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Sure, the new AFL season officially kicked off over the weekend, with the stand-alone curtain-raiser between the Sydney Swans and their new cross-town rivals, the Greater Western Sydney Giants. WORDS: PAUL WINSLOW


But all the pomp and pageantry of the AFL welcoming its new expansion side will pale in comparison when the season starts with a full compliment on Thursday, when Richmond host Carlton at the MCG.

Any forecast is fraught with risk. There’s the big three – Collingwood, Hawthorn and Geelong – who have split the past four flags between them – and the two new kids on the block – Gold Coast and GWS – who will likely finish last and second-last. There’s really not much separating the other 13 sides but here’s our best attempt to put them in order.

Blues
Their gun midfield means they’ll play finals for the fourth year in a row but the Blues still lack the depth or focal point in attack required to leapfrog any of the top three.
Key player: Chris Judd – the era’s most complete on-baller.
Prediction: 4th – the next step will prove hard to take.

Bombers
James Hird’s improving young side will be looking to consolidate this year after limping into last year’s final series and being belted by their arch-rivals, Carlton.
Key player: Jobe Watson – needs help from the young mids.
Prediction: 8th – another year of finals exposure.


Bulldogs

After three years in the top four, the Doggies slid to 10th last year and a period of rebuilding looms. It’s hard to see where their goals will come from, meaning it could get messy.
Key player: Adam Cooney –  his dodgy knee is a big worry.
Prediction: 13th – will get worse before it gets better.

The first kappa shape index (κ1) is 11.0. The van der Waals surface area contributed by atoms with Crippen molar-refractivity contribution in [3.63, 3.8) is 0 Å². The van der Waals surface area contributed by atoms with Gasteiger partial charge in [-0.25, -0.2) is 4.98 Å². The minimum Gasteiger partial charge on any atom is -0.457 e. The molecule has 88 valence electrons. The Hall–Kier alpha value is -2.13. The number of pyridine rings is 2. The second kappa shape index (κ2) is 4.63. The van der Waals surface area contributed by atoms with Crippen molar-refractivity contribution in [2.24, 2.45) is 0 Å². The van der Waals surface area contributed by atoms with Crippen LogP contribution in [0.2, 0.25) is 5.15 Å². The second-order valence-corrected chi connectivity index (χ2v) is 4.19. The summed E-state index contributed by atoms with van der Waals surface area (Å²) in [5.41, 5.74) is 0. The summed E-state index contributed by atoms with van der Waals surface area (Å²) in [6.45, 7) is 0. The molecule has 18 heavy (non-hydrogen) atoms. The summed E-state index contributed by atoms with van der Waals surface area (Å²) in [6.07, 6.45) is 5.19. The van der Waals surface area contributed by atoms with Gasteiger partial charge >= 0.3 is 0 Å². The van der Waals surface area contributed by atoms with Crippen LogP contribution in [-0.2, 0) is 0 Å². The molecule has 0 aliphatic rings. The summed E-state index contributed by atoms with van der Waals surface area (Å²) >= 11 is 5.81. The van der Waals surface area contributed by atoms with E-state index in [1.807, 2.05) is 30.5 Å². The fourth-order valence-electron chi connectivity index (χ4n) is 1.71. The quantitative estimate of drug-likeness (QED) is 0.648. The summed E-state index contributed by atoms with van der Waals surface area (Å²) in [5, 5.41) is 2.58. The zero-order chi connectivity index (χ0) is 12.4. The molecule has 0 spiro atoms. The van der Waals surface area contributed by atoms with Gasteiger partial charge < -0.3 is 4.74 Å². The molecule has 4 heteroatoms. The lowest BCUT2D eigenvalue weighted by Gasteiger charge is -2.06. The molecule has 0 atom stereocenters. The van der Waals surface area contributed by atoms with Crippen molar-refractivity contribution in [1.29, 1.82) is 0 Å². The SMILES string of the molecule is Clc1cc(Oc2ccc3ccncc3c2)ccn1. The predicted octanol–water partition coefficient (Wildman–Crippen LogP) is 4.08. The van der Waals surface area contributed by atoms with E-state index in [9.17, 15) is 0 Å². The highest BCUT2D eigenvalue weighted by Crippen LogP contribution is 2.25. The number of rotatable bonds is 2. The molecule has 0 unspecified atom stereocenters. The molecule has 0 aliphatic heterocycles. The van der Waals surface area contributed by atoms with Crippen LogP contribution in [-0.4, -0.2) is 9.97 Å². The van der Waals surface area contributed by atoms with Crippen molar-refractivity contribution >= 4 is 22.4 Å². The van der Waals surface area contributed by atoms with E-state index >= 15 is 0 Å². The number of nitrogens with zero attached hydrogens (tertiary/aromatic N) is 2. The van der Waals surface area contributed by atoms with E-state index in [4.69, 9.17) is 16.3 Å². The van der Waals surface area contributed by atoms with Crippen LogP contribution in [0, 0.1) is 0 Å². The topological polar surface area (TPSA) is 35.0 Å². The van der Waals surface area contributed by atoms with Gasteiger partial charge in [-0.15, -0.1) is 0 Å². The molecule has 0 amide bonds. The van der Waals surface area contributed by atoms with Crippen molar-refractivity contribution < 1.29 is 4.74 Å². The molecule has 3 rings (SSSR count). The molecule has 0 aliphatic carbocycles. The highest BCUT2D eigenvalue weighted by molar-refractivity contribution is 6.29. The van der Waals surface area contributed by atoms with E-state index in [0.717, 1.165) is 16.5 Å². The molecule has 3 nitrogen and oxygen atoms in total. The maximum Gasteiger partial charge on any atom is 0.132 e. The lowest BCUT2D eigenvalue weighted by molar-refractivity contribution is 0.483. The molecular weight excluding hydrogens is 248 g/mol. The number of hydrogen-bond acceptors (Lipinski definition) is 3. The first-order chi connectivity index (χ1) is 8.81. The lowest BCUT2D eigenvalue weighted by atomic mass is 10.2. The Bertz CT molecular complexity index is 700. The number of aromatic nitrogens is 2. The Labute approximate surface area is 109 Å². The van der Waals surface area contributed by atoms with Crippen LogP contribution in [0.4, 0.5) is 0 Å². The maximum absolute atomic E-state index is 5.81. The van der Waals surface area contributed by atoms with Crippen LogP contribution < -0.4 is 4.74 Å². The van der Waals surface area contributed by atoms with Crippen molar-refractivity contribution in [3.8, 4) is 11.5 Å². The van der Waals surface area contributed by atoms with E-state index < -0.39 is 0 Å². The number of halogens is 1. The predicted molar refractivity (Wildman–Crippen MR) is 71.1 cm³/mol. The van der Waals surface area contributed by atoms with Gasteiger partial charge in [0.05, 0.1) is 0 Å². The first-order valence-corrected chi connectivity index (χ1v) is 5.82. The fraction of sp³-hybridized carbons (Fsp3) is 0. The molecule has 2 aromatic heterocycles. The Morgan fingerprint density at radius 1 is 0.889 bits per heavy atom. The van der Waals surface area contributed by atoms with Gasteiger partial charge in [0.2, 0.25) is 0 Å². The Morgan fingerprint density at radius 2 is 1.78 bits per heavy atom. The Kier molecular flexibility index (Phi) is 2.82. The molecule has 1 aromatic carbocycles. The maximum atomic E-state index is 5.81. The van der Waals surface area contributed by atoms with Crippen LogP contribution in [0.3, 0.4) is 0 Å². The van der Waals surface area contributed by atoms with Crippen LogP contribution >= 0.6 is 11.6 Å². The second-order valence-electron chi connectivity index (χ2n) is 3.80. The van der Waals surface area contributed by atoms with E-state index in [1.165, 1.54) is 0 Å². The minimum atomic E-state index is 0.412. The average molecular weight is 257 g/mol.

Cats
Everyone said they were too old last year but the Cats responded by winning another flag. In their best 22, 10 are 28 or older – the loss of Brad Ottens and Cameron Ling may tell.
Key player: Tom Hawkins – time for Tomahawk to swing.
Prediction: 3rd – still powerful; who’d write them off?

Crows
Have developed a nucleus of players with between 50 and 200 games that can propel them up the ladder. Looked fit, aggressive and well-drilled in winning the pre-season comp.
Key player: Patrick Dangerfield – matchwinner in the making.
Prediction: 7th – have the hard edge to make it into finals.

Demons
The kids are impressive but still raw, and their senior players offer precious little in the way of leadership. More progress was expected but they’ve spent a few years treading water.
Key player: Mitch Clark – on big bucks, so needs to deliver.
Prediction: 14th – a sixth year out of finals awaits.

Dockers
Fremantle are notoriously unpredictable – mostly in a bad way – but there’s enough talent and experience to suggest new coach Ross Lyon has something to work with.
Key player: Matthew Pavlich – should be left to play forward.
Prediction: 6th – barring injuries, they have a top-eight list.

Eagles
Last year, the Eagles came from nowhere to make a preliminary final. If they can be thereabouts again, while developing their youngsters, it will be a successful season.
Key player: Josh Kennedy – will anchor the Eagles’ attack.